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The last section, the Reading Log allows students to log their amount of time reading. Based on the discussion of the relevance of reading logs, it is up to the teacher to decide whether or not to utilize this feature.

Bookopolis provides a safe space for students to share recommendations and reviews and interact with their classmates. It is an engaging option to add to independent reading experiences, especially at the elementary and middle school level.

Don’t forget to register for the NJCTE 2018 Fall Conference: Approaches to Writing, K-12! Featuring keynote speaker NCTE President Jocelyn Chadwick, the conference will take place September 29 at Kenneth R. Olson Middle School in Tabernacle, NJ. Register today!

Tech Tuesdays: Bookopolis — One Way to Track and Engage Students in Independent Reading


Here in Central New Jersey, many read the Asbury Park Press.  Every third Tuesday of the month, the press features young writers whose offerings have responded to a prompt.  Both high school and middle school students respond to the same prompt.  Repeatedly, I amazed by the writing of the middle school students. Young writers in grade seven can and should entertain some of the same issues that are offered to students in grade 12.  We at NJCTE concur with this approach.

Our prompt for the NJCTE Writing Contests invites challenging speculation that may lead to an awakening.  Students are offered a range of subject matter as they are directed to write about a personal experience involving race, ethnicity, class, religion, or gender enlightenment.  Needless to say, there is no right or wrong answer.  Honest engagement with the prompt and careful thought will emerge for both reader and writer as a winning essay.

Write a personal essay or narrative about an experience of race, ethnicity, class, religion or gender enlightenment that was significant for you.

 We would like you to steer away from general to more personal experiences and observations.  For example, you may choose to write about particular toys that were or were not given to you because of your gender, the expectations of important individuals in your life, decisions about where to sit in the cafeteria or what classes to take, conflicts over what information to share or not share in school, decisions about where to go and if you should go to college; the possibilities are wide ranging.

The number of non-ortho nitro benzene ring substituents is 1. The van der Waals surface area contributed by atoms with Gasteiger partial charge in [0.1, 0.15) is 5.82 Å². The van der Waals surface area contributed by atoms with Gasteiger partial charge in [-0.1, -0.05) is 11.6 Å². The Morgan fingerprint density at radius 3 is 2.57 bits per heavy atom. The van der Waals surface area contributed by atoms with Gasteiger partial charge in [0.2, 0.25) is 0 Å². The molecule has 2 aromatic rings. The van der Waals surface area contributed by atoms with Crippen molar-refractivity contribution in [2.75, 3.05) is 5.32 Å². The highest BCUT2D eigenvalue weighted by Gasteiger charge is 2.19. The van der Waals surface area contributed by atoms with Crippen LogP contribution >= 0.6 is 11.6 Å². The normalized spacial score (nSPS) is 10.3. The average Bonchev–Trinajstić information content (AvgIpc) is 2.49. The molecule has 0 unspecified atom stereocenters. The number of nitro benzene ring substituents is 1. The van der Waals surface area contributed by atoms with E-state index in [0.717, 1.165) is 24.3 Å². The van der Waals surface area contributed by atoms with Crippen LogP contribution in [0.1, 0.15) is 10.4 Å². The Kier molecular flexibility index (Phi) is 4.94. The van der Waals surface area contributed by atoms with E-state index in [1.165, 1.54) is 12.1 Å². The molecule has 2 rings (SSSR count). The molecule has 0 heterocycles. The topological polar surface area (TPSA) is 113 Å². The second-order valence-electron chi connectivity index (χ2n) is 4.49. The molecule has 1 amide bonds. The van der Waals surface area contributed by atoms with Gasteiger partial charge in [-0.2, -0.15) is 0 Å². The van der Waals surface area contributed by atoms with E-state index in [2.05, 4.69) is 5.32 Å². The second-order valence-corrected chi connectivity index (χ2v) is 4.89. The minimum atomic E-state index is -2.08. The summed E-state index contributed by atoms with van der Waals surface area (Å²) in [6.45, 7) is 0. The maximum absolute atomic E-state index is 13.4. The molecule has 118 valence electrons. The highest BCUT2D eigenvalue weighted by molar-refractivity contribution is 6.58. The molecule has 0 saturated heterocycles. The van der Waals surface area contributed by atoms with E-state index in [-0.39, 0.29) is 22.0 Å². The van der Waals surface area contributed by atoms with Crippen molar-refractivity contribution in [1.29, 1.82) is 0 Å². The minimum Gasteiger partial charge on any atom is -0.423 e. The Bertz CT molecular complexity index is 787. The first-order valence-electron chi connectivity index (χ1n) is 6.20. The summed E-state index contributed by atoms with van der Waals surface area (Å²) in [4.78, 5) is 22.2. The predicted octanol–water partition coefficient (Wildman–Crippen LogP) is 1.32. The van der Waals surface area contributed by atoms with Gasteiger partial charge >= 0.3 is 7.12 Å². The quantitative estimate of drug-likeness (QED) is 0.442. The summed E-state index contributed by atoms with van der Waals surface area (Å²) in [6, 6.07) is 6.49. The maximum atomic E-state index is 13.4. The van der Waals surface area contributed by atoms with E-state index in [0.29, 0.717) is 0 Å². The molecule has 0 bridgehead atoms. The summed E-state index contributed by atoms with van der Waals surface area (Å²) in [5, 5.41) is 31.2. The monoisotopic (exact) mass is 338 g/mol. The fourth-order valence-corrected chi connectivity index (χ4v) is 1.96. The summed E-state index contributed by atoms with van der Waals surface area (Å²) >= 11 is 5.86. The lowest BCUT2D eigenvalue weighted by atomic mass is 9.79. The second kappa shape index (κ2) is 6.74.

This prompt may bring to your attention a preconception previously unnamed, but it may also enable you to speak about your strengths and joys, about what unites us instead of what divides us.

The prompt challenges thought and engages students in social awareness which can lead to enlightened, responsible citizens.  And, after all, isn’t that really what an education should do?  Participating in a writing contest gives students an opportunity to communicate their ideas and shape their prose for a much wider audience. They are writing authentic reading for others.

The deadline is February 20. Please see the NJCTE website for details on how your students can submit their work.

As a classroom teacher, you have been given the agency to encourage your students to respond to the prompt in a meaningful way that does, indeed, result in an “Awakening.”  Every teacher who submits entries will be recognized.  We at NJCTE have found that this recognition generates enthusiasm for writing and community support in other areas also.

We hope you find the prompt lends itself to mini-lessons on form, development, paragraphing, word choice, synthesis, analysis, voice… The list is endless.  Incorporating the prompt into the daily lesson plan is easy and beneficial in many ways.

I hope that my reasons will convince you to engage your middle school students in this most worthy enterprise.

Written by Susan Reese, NJCTE President, former Chair of the NCTE Achievement Awards in Writing Advisory Committee

Posted by Audrey Fisch, blog editor for NJCTE

New Jersey Council of Teachers of English, the New Jersey state affiliate of NCTE, the National Council of Teachers of English